6.5 Following the above said decision, we hold that the view expressed by Ld CIT(A) is not legally correct. Accordingly, we set aside the order passed by Ld CIT(A) with regard to his alternative decision, i.e., the view that the proviso to sec. 36(1)(vii) which requires adjustment of bad debts against provision allowed u/s 36(1)(viia) would apply to non-rural advances also. Accordingly, we direct the AO to delete the disallowance of Rs.1258.47 crores.”

12.4 In view of the above co-ordinate Bench order of the Tribunal in assessee’s own case for assessment year 2013- 2014 (supra), we hold that the view expressed by the CIT(A) is not correct. Therefore, the alternative decision taken by the CIT(A) (i.e. the proviso to section 36(1)(vii) which requires adjustment of bad debts against provision allowed u/s 36(1)(viia) would apply to non-rural advances also) is hereby set aside. Hence, we direct the A.O. to delete the disallowance made by the CIT(A). It is ordered accordingly.”

11.1 Similar issue has also been decided by the coordinate Bench of the Tribunal in the case of Bank of Baroda v. Addl. CIT, LTU, in ITA No.321/Bang/2019 dated 25.4.2023 in favour of the assessee. The ld. DR has submitted that the Hon’ble Apex court has admitted the SLP filed by the revenue but the status of the same could not be furnished by the ld. DR, accordingly, we are bound by the order of the Jurisdictional High Court. Accordingly respectfully following the above decisions, we delete the addition made u/s. 36(1)(vii). This ground is allowed.

12. Ground No.4 is regarding disallowance of Rs.1498,66,51,713 u/s. 36(1)(viia). The AO noted that the bank has claimed a sum of Rs.1779,82,44,990 as deduction in respect of provision made for bad & doubtful debts u/s.36(1)(viia) and computed 10% of aggregate average advances (AAA) of the rural branches which comes to Rs. 1638,71,17,882/- & 7.5% of the total income before 36(1)(viia) which comes to Rs.141,11,27,108 & provisions created in the books is Rs. 3187,60,52,000/-. The AO noted discrepancies in the computation of AAA made by the rural branches and discussed the issue in detail at pages 13 to 24 of the assessment order. The AO held that only fresh advances made during the month by the rural branches should be considered for computing the AAA as per Rule 6ABA and observed certain discrepancies in the classification of rural branches by the assessee bank that 37 branches could not be classified as rural branches, as the population as per Census 2011 exceeds 10,000 in those areas, and accordingly held that incremental advances made by non-rural branches shall be excluded for computation the AAA. He finally computed 10% of AAA of the rural branches at Rs.58,96,29,768 and in addition 71/2 of total income at Rs.222,19,63,509. Thus, AO computed the total deduction admissible u/s. 36(1)(viia) at Rs.281,15,93,277and disallowed excess claim of deduction to the extent of Rs.1498,66,51,713.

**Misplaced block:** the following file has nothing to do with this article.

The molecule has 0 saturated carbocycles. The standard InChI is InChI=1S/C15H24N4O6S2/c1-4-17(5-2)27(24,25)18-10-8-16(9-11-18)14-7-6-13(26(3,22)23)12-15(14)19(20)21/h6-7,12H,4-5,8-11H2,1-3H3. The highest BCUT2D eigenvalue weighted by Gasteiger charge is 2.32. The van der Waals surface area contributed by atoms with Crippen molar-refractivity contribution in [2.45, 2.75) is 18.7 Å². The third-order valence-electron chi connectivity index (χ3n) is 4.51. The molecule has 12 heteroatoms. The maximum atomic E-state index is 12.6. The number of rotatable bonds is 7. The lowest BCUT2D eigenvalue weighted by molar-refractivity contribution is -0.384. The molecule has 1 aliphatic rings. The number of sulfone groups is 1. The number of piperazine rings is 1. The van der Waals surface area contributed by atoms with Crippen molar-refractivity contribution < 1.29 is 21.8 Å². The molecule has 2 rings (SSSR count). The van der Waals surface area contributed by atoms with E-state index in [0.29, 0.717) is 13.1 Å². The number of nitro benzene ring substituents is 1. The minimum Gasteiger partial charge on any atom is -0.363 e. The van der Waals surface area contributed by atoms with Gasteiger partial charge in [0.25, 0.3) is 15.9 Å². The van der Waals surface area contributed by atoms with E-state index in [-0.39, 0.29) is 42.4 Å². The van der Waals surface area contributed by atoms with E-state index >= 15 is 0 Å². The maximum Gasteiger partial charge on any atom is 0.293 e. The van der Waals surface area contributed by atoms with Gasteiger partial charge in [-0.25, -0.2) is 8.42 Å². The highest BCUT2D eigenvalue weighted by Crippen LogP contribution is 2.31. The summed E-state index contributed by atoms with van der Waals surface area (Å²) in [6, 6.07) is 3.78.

13. On appeal before the CIT(Appeals), the assessee stated that the assessee bank has computed the AAA by considering the outstanding loans of each rural branch at the end of the last day of each month separately and divided the resultant figure by the number of months comprised therein and this method of working is as per Rule 6ABA and the method adopted by the AO is not in accordance with law. The assessee relied on the following decisions:-

1. Uttarbanga Kshetriya Gramin Bank (2018) (408 1TR 393) (Cal)

2. Canara Bank (2017) (60 ITR (Trib.) 1) (Trib.-Bangalore)

3. Nizamabad District Cooperative Central Bank Ltd Vs /TO (2014)(12 TMI 562)(Trib.-Hyderabad)

4. DCIT Vs Madurai District Central Co-operative Bank Ltd (2014)(51 com 194) (Chennai-Trib.)

5. DCIT Vs City Union Bank Ltd in 1TA No 1485/Mds/07 order dated 30.10.2009

13.1 The assessee has also submitted that section 36(1)(viia) is a beneficial provision, allowing deduction to banks having rural branches, with a view to promote rural banking. It is settled position of law that beneficial provisions should be interpreted liberally so that the intended benefits can be passed on the eligible assessee. The appellant has also claimed that the 37 branches excluded by the AO, should also be regarded as rural branches, as population of these branches is less than ten thousand as per 2011 Census.